|Type||Parish (ancient), Civil parish|
|Located in||Lincolnshire, England (1936 - )|
|Also located in||Lindsey, England (1936 - 1974)|
|See also||North Owersby, Lincolnshire, England||civil parish absorbed into the new civil parish of Owersby in 1936|
|South Owersby, Lincolnshire, England||civil parish absorbed into the new civil parish of Owersby in 1936|
|Thornton le Moor, Lincolnshire, England||civil parish absorbed into the new civil parish of Owersby in 1936|
|Caistor Rural, Lindsey, England||rural district in which it was located 1894-1974|
|West Lindsey District, Lincolnshire, England||district municipality covering the area since 1974|
- source: Family History Library Catalog
- the following text is based on an article in Wikipedia
Owersby is a civil parish in the West Lindsey District of Lincolnshire, England, situated about 6 miles (10 km) north-west from the market town of Market Rasen.
The parish includes the villages and hamlets of North Owersby, South Owersby, Thornton le Moor, and North Gulham and South Gulham.
North Owersby, South Owersby, and Thornton le Moor were separate civil parishes from 1866 to 1936.
A Vision of Britain through Time provides the following description of Owersby from John Marius Wilson's Imperial Gazetteer of England and Wales of 1870-72 and shows how closely the original parishes were linked:
- "OWERSBY, a village and a parish in Caistor [registration] district, Lincoln. The village stands 2½ miles E of the river Ancholme, 3 W N W of Usselby [railway] station, and 4¾ N W by N of Market-Rasen; and has a post-office under Market-Rasen. The parish is cut into two sections, [North] and [South]; and is sometimes regarded as two parishes. Acres of [North Owersby]: 4,718. Real property: £4,935. Population in 1851: 351; in 1861: 421. Houses: 76. The increase of population arose from the erection of cottages for local labourers, who previously resided in adjacent parishes.
- "Acres of [South Owersby]: 810. Real property: £2,020. Population in 1851: 97; in 1861: 76. Houses: 18. The manor belongs to W. Angerstein, Esq. Much improvement was recently effected by taking down old buildings, and replacing them with superior new ones. The living is a vicarage, united with the vicarage of Kirkby-Osgodby, in the diocese of Lincoln. Value: £291. Patron: W. Angerstein, Esq. The church is a neat modern edifice, with a tower. There are a Wesleyan chapel, built in 1856; an endowed school, founded in 1705; and a small charity."
Lincolnshire is very low-lying and land had to be drained for agriculture to be successful. The larger drainage channels, many of which are parallel to each other, became boundaries between parishes. Many parishes are long and thin for this reason.
There is much fenland in Lincolnshire, particularly in the Boston and Horncastle areas. Fenlands tended to be extraparochial before the mid 1850s, and although many sections were identified with names and given the title "civil parish", little information has been found about them. Many appear to be abolished in 1906, but the parish which adopts them is not given in A Vision of Britain through Time. Note the WR category Lincolnshire Fenland Settlements which is an attempt to organize them into one list.
From 1889 until 1974 Lincolnshire was divided into three administrative counties: Parts of Holland, Parts of Kesteven and Parts of Lindsey. These formal names do not fit with modern grammatical usage, but that is what they were, nonetheless. In 1974 the northern section of Lindsey, along with the East Riding of Yorkshire, became the short-lived county of Humberside. In 1996 Humberside was abolished and the area previously in Lincolnshire was made into the two "unitary authorities" of North Lincolnshire and North East Lincolnshire. The remainder of Lincolnshire was divided into "non-metropolitan districts" or "district municipalities" in 1974. Towns, villages and parishes are all listed under Lincolnshire, but the present-day districts are also given so that places in this large county can more easily be located and linked to their wider neighbourhoods. See the WR placepage Lincolnshire, England and the smaller divisions for further explanation.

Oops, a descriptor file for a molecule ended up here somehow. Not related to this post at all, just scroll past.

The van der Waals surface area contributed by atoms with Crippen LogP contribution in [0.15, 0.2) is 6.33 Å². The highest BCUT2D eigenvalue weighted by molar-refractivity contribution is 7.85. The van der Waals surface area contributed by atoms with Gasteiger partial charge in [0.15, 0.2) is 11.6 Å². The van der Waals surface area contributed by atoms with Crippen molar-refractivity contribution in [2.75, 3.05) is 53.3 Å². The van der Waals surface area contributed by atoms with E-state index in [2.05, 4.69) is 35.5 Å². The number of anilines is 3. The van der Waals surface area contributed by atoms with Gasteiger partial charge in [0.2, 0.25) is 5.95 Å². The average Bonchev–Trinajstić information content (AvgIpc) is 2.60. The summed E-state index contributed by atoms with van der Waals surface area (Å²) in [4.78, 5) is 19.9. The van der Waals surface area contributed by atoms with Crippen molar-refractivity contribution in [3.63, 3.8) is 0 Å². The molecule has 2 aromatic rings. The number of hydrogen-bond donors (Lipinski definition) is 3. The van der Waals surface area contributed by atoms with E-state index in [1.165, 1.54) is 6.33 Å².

- Maps provided online by A Vision of Britain through Time show all the parishes and many villages and hamlets. (Small local reorganization of parishes took place in the 1930s led to differences between the latter two maps.):
- FindMyPast now has a large collection of Lincolnshire baptisms, banns, marriages and burials now available to search by name, year, place and parent's names. This is a pay website. (blog dated 16 Sep 2016)
- GENUKI's page on Lincolnshire's Archive Service gives addresses, phone numbers, webpages for all archive offices, museums and libraries in Lincolnshire which may store old records and also presents a list entitled "Hints for the new researcher" which may include details of which you are not aware. These suggestions are becoming more and more outdated, but there's no telling what may be expected in a small library.
- GENUKI also has pages of information on individual parishes, particularly ecclesiastical parishes. The author may just come up with morsels not supplied in other internet-available sources.
- Deceased Online now has records for 11 cemeteries and two crematoria in Lincolnshire. This includes Grimsby's Scartho Road cemetery, Scartho Road crematorium, and Cleethorpes cemetery, council records for the City of Lincoln and Gainsborough, and older church records from The National Archives for St Michael's in Stamford, and St Mark's in Lincoln, dating back to 1707. This is a pay website.